Firefighters from Joint Base Lewis-McChord help perform the traditional pushing in of the first fire truck of a new fire station on JBLM Main Sept. 5.

Even though the fire station was unofficially operational last month, Joint Base Lewis-McChord officials hosted the official hose-uncoupling ceremony of the new Fire Station 102 on JBLM Main Sept. 5.

“Today, history charts a new beginning that will reach beyond our years to come,” said JBLM Fire Chief Kenneth Rhault. “The old Station 102, which sits just down the hill, was constructed in 1963. While this station served multiple generations of personnel well for many years, the time had come to build a new home.

“Brothers and sisters of Station 102, welcome home,” he said. 


Col. Skye Duncan, left, Joint Base Lewis-McChord Garrison commander, JBLM Fire Chief Kenneth Rhault, middle, and Col. Omar Lomas, 42nd Military Police Brigade commander and JBLM director of Emergency Services, pose for a photo after performing the ceremonial hose-uncoupling on JBLM Main Sept. 5.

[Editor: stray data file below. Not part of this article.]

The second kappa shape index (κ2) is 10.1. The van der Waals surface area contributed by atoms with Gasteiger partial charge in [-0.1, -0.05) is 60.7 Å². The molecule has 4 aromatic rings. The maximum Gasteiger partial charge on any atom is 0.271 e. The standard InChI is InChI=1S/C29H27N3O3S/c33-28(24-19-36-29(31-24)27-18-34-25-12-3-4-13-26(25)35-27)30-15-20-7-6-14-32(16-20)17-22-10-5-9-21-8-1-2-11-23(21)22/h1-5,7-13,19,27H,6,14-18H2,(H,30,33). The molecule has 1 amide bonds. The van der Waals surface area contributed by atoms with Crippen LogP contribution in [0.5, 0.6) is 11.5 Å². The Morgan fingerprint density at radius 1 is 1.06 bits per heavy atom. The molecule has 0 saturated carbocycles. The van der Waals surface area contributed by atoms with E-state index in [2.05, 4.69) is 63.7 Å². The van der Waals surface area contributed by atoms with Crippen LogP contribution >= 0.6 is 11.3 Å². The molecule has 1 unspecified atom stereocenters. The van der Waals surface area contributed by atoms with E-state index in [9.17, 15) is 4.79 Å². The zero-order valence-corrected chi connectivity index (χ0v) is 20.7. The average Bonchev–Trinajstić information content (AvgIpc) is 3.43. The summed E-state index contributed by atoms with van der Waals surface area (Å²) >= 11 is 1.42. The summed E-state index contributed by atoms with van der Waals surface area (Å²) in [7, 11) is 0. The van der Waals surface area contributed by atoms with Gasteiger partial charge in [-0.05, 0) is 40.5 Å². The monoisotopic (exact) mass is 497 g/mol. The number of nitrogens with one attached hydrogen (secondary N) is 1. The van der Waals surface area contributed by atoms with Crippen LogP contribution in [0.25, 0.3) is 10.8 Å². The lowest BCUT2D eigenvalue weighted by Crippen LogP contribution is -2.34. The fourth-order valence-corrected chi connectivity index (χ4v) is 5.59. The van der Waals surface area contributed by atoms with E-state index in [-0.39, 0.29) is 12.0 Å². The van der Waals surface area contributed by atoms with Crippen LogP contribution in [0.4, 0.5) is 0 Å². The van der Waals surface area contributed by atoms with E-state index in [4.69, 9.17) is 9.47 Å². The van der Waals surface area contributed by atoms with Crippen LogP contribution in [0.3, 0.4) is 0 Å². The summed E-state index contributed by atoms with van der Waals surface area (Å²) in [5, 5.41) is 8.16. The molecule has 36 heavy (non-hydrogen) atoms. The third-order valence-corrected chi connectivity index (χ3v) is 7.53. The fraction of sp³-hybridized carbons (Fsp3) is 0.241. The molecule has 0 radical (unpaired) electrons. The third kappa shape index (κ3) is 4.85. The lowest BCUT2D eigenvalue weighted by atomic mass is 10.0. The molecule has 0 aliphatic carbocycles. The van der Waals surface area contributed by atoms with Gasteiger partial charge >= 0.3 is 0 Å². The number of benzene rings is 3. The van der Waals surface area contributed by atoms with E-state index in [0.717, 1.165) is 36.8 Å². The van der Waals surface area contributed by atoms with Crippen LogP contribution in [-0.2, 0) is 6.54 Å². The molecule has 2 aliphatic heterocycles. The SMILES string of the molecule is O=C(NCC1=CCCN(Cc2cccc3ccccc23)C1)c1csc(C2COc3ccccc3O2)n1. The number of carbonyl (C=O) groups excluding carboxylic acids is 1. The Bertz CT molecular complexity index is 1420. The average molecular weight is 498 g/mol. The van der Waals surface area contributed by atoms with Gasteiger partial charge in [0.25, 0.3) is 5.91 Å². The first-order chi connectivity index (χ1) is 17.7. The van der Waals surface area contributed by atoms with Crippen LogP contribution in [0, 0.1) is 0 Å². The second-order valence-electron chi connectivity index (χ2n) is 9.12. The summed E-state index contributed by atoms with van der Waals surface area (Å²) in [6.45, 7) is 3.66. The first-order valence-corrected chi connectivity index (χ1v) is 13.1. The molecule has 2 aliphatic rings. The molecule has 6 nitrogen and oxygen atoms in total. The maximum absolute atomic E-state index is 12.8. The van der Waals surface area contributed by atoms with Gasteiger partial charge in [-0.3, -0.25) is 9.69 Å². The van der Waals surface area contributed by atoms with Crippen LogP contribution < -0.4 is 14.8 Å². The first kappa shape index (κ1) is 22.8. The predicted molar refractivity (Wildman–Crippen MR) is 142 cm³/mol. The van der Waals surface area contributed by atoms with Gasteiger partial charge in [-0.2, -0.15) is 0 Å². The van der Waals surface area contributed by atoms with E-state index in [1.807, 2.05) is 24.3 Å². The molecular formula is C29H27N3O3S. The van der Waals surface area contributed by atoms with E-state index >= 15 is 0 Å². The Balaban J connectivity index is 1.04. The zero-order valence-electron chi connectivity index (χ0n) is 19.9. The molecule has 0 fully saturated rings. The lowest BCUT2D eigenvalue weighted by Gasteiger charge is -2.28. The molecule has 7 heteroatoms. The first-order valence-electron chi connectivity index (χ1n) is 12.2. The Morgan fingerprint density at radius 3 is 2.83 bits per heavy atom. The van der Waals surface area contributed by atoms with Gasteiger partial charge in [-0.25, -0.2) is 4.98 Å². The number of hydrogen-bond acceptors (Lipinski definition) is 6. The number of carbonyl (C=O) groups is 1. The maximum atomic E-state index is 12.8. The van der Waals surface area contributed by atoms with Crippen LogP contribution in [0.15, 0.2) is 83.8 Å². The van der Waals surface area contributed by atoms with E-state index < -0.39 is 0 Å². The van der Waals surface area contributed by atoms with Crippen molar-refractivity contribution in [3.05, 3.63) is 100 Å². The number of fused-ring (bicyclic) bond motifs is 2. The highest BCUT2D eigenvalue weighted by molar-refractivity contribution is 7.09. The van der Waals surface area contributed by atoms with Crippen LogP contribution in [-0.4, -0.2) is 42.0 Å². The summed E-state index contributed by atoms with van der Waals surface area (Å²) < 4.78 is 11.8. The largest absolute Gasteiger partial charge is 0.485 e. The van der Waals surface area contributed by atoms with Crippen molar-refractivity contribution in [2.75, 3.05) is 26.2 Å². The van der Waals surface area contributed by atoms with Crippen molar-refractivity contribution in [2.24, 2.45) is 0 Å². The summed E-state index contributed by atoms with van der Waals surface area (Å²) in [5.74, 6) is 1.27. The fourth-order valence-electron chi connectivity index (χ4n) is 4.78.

The new state-of-the-art fire station, located near the air traffic control tower on Gray Army Airfield, will combine firefighters and equipment from Fire Station 101 on JBLM Main. They’ll be able to respond to fires anywhere on JBLM Main within seven minutes of being dispatched. Fire Station 102 will also respond to calls on Gray Army Airfield from its location on the west side of the runway. 

“During my short time here, (the) one thing stands out as I get to know JBLM is all the relatively new base facilities,” said Col. Skye Duncan, JBLM garrison commander. “What we didn’t have was a new fire station for our first responders. It’s necessary.

“As Chief Rhault said, the old Station 102 was 56 years old. And our firefighters, who keep JBLM safe every day, deserve modern facilities because you protect a daily population of about 110,000 JBLM people.”

After speeches and presentations were given, firefighter traditions of more than 100 years were carried out. Those included the ceremonial cleaning of the tires and pushing in of the first fire truck (new safety standards demand the fire trucks be under driver control).

Finally, a radio dispatch was played over the fire station’s speaker system.

“Attention on the air — new Fire Station 102, Building 41000, is now officially in operation.”

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